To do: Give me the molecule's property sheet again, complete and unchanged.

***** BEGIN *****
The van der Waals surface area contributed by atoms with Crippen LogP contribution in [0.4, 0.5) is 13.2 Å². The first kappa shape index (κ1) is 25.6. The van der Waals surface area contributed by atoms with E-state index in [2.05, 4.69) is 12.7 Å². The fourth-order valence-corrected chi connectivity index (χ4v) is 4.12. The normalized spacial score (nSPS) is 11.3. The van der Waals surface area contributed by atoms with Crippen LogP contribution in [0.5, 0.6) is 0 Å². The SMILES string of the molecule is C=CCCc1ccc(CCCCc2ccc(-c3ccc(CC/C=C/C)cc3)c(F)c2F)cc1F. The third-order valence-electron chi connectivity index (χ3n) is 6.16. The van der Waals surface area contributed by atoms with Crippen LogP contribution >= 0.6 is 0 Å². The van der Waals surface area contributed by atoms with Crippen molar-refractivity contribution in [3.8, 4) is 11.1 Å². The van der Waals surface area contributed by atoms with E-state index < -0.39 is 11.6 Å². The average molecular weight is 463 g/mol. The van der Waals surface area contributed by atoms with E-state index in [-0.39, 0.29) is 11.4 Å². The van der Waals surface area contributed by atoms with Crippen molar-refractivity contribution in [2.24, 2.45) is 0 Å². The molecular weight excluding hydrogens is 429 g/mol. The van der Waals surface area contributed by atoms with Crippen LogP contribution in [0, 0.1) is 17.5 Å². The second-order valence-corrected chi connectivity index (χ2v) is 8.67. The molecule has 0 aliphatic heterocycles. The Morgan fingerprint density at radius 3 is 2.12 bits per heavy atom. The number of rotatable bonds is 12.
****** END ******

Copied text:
The van der Waals surface area contributed by atoms with Crippen LogP contribution in [0.4, 0.5) is 13.2 Å². The first kappa shape index (κ1) is 25.6. The van der Waals surface area contributed by atoms with E-state index in [2.05, 4.69) is 12.7 Å². The fourth-order valence-corrected chi connectivity index (χ4v) is 4.12. The normalized spacial score (nSPS) is 11.3. The van der Waals surface area contributed by atoms with Crippen LogP contribution in [0.5, 0.6) is 0 Å². The SMILES string of the molecule is C=CCCc1ccc(CCCCc2ccc(-c3ccc(CC/C=C/C)cc3)c(F)c2F)cc1F. The third-order valence-electron chi connectivity index (χ3n) is 6.16. The van der Waals surface area contributed by atoms with Crippen LogP contribution >= 0.6 is 0 Å². The van der Waals surface area contributed by atoms with Crippen molar-refractivity contribution in [3.8, 4) is 11.1 Å². The van der Waals surface area contributed by atoms with E-state index < -0.39 is 11.6 Å². The average molecular weight is 463 g/mol. The van der Waals surface area contributed by atoms with E-state index in [-0.39, 0.29) is 11.4 Å². The van der Waals surface area contributed by atoms with Crippen molar-refractivity contribution in [2.24, 2.45) is 0 Å². The molecular weight excluding hydrogens is 429 g/mol. The van der Waals surface area contributed by atoms with Crippen LogP contribution in [0, 0.1) is 17.5 Å². The second-order valence-corrected chi connectivity index (χ2v) is 8.67. The molecule has 0 aliphatic heterocycles. The Morgan fingerprint density at radius 3 is 2.12 bits per heavy atom. The number of rotatable bonds is 12.